Vanity surgeries on the rise in the US
A new report from the American Society of Plastic Surgeons (ASPS) lists butt implants and lifts as the fastest growing types of plastic surgeries in the country, according to Fox News.
Breast augmentation tops the list of total cosmetic surgeries, followed by liposuction, nose reshaping, eyelid surgery and tummy tucks. The report also contained the top five minimally invasive procedures, which were Botox injections, soft tissue fillers, chemical peels, laser hair removal, and microderm abrasion.
Butt lifts, not in the top five overall, increased the most among plastic surgery operations, by a whopping 252 percent over the period from 2000 to 2015. Dr. David H. Song, ASPS president, said in a press release, “While more traditional facial procedures and breast augmentations are still among the most popular, we’re seeing much more diversity in the areas of the body patients are choosing to address. Patients have more options than ever, and working closely with their surgeon, they’re able to focus on specific target areas of the body to achieve the look they desire.”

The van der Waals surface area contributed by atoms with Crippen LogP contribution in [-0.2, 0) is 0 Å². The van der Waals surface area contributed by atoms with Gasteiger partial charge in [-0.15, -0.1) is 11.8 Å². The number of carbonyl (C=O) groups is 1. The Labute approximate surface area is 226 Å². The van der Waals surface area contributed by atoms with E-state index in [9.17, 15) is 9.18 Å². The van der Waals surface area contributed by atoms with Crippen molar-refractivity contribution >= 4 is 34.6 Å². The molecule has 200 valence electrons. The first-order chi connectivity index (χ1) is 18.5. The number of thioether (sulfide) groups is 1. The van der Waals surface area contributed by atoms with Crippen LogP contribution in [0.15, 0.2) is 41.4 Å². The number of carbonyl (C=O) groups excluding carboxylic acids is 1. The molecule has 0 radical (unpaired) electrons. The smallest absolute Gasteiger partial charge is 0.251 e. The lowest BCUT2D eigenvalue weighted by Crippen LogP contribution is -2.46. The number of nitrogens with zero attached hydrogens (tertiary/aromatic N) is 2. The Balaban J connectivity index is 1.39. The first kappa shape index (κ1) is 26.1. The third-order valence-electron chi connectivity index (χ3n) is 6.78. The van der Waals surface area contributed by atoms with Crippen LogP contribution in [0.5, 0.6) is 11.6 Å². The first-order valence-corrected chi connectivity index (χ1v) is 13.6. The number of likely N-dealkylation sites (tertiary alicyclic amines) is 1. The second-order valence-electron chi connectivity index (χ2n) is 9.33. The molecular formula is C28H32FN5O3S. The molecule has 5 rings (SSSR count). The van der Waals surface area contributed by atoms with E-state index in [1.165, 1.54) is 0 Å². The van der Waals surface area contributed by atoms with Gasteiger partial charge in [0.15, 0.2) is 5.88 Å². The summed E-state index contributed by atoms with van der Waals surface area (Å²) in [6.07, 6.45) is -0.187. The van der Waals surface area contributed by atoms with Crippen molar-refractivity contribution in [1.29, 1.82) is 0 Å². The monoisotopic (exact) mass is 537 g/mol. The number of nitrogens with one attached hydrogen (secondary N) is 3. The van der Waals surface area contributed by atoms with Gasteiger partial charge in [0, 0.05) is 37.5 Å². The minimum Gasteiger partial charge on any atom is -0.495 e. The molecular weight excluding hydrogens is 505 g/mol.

The number of men undergoing procedures is on the rise as well. In 2015, 27,456 breast reduction surgeries were performed on men, 40 percent of the total number of procedures. That figure represents a 35 percent increase from the year 2000. Dr. Song noted younger men facing genetic challenges are quite often the recipients of these type surgeries.
Breast cancer patients are having more breast reconstruction surgeries also, with over 106,000 procedures in the last year. That could be partially driven by the fact that health insurance companies are now often required to cover the cost of the procedure as standard treatment.
Dr. Song called that figure “encouraging,” and said his organization hopes to get the word out to all women facing breast cancer, to make them aware of their options early after the diagnosis of the disease.
More and more people are looking to plastic surgery as a way to improve their physical and mental health, but the number of people going through the procedures for non-life saving medical reasons continues to rise, with some 15 million cosmetic procedures in the United States in 2015, an increase of two percent over the previous year.